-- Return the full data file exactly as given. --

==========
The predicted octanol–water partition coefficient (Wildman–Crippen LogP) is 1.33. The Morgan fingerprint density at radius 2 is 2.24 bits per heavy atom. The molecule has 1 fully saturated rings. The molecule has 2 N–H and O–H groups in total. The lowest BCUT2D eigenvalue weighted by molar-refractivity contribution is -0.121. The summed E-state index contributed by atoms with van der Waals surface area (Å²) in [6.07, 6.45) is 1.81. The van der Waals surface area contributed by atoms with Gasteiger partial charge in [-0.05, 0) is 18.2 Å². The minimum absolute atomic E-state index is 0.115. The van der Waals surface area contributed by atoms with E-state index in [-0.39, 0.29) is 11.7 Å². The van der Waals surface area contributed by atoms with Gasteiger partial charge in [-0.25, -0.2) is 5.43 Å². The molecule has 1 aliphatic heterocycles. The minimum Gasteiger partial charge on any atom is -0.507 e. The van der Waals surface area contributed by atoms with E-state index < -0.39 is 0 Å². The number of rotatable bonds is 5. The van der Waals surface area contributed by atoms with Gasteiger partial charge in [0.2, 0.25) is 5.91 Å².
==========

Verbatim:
The predicted octanol–water partition coefficient (Wildman–Crippen LogP) is 1.33. The Morgan fingerprint density at radius 2 is 2.24 bits per heavy atom. The molecule has 1 fully saturated rings. The molecule has 2 N–H and O–H groups in total. The lowest BCUT2D eigenvalue weighted by molar-refractivity contribution is -0.121. The summed E-state index contributed by atoms with van der Waals surface area (Å²) in [6.07, 6.45) is 1.81. The van der Waals surface area contributed by atoms with Gasteiger partial charge in [-0.05, 0) is 18.2 Å². The minimum absolute atomic E-state index is 0.115. The van der Waals surface area contributed by atoms with E-state index in [-0.39, 0.29) is 11.7 Å². The van der Waals surface area contributed by atoms with Gasteiger partial charge in [-0.25, -0.2) is 5.43 Å². The molecule has 1 aliphatic heterocycles. The minimum Gasteiger partial charge on any atom is -0.507 e. The van der Waals surface area contributed by atoms with E-state index < -0.39 is 0 Å². The number of rotatable bonds is 5. The van der Waals surface area contributed by atoms with Gasteiger partial charge in [0.2, 0.25) is 5.91 Å².